Over the years Mir hosted 42 Russians and 63 foreign guests -- seven of them U.S. astronauts. But in the end, the $4 billion station became too noisy, dirty and dangerous for important scientific work, and too costly for the struggling Russian state to maintain.
After flirting briefly with private entrepreneurs who wanted to lease Mir for space tourism, the Russians decided last fall to bring it down.
"It's long overdue," Sagdeev said. "Mostly it was kept by a group of so-called patriotic-minded Russians arguing this is a matter of national pride. It's almost like keeping Lenin's body in the mausoleum in Red Square. My proposal is he should be launched to orbit. It would be a compromise."
As with anything in low Earth orbit, Mir is already falling, slowed by atmospheric drag. Early last year, Mir was a respectable 245 miles above the Earth. Then the Russians stopped sending spacecraft to push it higher. By last week it was no higher than 150 miles.
Sometime in the next few days, with Mir somewhere over Africa, the Russians plan to begin firing braking rockets on an unmanned Progress supply ship clamped to the station. After the final push, Mir will have begun a shallow dive into the atmosphere at close to 17,000 mph. The death plunge will last about 45 minutes.
At an altitude of 68 miles, NASA's Nicholas Johnson said, Mir's five pairs of solar panels will fold back or break away and burn up. At 56 miles, the six main modules, and the Progress supply craft, will begin to separate as deceleration forces and tumbling rip apart their docking ports.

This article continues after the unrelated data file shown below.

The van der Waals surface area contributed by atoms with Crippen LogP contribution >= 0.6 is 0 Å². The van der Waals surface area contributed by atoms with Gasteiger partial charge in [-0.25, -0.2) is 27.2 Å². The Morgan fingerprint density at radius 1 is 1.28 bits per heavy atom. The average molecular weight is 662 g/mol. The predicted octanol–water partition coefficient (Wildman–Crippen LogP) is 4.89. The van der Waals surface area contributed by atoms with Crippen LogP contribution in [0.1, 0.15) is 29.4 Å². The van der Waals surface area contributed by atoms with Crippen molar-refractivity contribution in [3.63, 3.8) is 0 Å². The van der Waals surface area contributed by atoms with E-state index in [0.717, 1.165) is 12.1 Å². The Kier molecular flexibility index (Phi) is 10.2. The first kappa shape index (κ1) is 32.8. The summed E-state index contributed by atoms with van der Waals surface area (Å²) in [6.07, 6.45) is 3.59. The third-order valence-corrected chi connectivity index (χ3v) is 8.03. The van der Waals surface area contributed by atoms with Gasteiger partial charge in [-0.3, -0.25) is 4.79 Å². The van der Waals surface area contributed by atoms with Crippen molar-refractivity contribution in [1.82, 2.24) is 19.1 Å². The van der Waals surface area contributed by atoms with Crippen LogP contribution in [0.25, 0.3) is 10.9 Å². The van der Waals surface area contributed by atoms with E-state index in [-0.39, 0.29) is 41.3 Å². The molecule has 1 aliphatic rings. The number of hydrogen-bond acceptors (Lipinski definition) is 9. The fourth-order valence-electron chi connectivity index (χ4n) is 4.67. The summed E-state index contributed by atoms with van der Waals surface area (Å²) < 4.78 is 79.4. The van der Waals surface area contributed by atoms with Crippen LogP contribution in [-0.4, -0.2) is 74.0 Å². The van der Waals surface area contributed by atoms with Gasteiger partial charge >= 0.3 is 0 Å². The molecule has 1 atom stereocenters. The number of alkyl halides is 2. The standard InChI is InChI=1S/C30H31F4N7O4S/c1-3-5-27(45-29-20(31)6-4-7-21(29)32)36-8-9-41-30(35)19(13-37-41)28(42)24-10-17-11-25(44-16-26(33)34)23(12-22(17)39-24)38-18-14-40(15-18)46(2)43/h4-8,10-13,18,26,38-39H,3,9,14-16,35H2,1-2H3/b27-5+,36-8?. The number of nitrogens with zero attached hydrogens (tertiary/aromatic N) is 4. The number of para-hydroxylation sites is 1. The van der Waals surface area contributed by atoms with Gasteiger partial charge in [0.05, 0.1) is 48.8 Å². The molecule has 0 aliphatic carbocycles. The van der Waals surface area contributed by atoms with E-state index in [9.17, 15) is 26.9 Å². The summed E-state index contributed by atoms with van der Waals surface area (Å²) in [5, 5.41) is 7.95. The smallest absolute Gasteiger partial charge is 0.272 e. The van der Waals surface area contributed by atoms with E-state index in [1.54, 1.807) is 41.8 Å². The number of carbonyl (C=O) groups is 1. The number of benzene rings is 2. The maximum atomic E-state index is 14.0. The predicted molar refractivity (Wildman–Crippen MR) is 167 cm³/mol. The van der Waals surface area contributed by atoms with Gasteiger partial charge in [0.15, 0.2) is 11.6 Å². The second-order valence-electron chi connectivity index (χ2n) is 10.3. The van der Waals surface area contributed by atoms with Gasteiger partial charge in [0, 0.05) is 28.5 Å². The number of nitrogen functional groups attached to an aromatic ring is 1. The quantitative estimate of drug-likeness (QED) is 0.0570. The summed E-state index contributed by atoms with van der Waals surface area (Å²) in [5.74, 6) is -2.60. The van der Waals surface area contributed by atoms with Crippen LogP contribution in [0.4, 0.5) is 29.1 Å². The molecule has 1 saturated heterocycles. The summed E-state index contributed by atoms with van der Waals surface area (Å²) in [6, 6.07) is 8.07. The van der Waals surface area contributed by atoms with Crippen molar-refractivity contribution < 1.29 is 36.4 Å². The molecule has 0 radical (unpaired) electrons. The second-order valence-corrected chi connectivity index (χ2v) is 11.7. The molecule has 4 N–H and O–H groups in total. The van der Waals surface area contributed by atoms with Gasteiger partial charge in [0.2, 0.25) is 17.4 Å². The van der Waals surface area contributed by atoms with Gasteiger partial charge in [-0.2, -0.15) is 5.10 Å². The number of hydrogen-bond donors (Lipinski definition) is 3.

"When you get down to about 80 kilometers [48 miles], individual modules start to come apart in a major way," Johnson said. "There's a lot of melting, and a lot of force because of deceleration. You start to see a lot of big pieces shed."
Mir's aluminum components will begin to melt first, at 1,220 degrees Fahrenheit. Beryllium and titanium -- with melting points above 2,300 and 3,000 degrees respectively -- will begin melting later, and will make up the bulk of what reaches the surface.
When the Compton observatory fell, Johnson said, "it looked like a very bright, intense comet where the main body was." Leading a long train of glowing debris, it crossed the sky for a minute or more. "Mir may have six or more big pieces coming down side by side."
In all, the Russians estimate that 1,500 fragments totaling 27 tons might survive the fall. The largest is likely to weigh 1,500 pounds. It will all hit the water at a "terminal velocity" of 150 mph.
Airmen and mariners in the South Pacific will have been warned to steer clear of a vast impact "footprint" 3,700 miles long and 124 miles wide.
Because the Russians lack a worldwide tracking network, they have asked the United States for data to help precisely time Mir's final rocket firings.
The U.S. Space Command routinely tracks more than 10,000 satellites and pieces of space junk larger than a baseball.
But not even the Space Command can say when or where Mir will land once it begins to fall. Irregularities in the Earth's gravity field or transient changes in the contours of the atmosphere can skew the equations and send the debris far off-target.
Scientists remain confident that people are safe, if only because three-quarters of the planet is ocean, and only a quarter of the land mass is inhabited.
A few close calls
Since 1957 the U.S. military has tracked the re-entry of more than 17,000 man-made objects. None has ever injured anyone. But there have been a few scares:
In 1978, the Russians lost control of a Cosmos 954 military satellite with a nuclear reactor on board. It fell to Earth near the Great Slave Lake in Canada. Searchers found much of the radioactive debris. No one was hurt.
In July 1979, NASA lost its grip on the Skylab space station. Most pieces fell into the Indian Ocean, but some landed in the Australian outback. No one was hurt there either.
In 1996, the Russian Mars 96 spacecraft failed to reach Earth orbit on launch, and fell into the eastern Pacific. Some of the debris may have fallen in South America.
A malfunction of the Progress rockets or an ill-timed loss of radio contact could spell trouble for Mir. "There are no guarantees," Johnson said.
"But there would have to be a serious malfunction early on for Mir to hit Baltimore."
Frank D. Roylance is a science reporter for The Sun.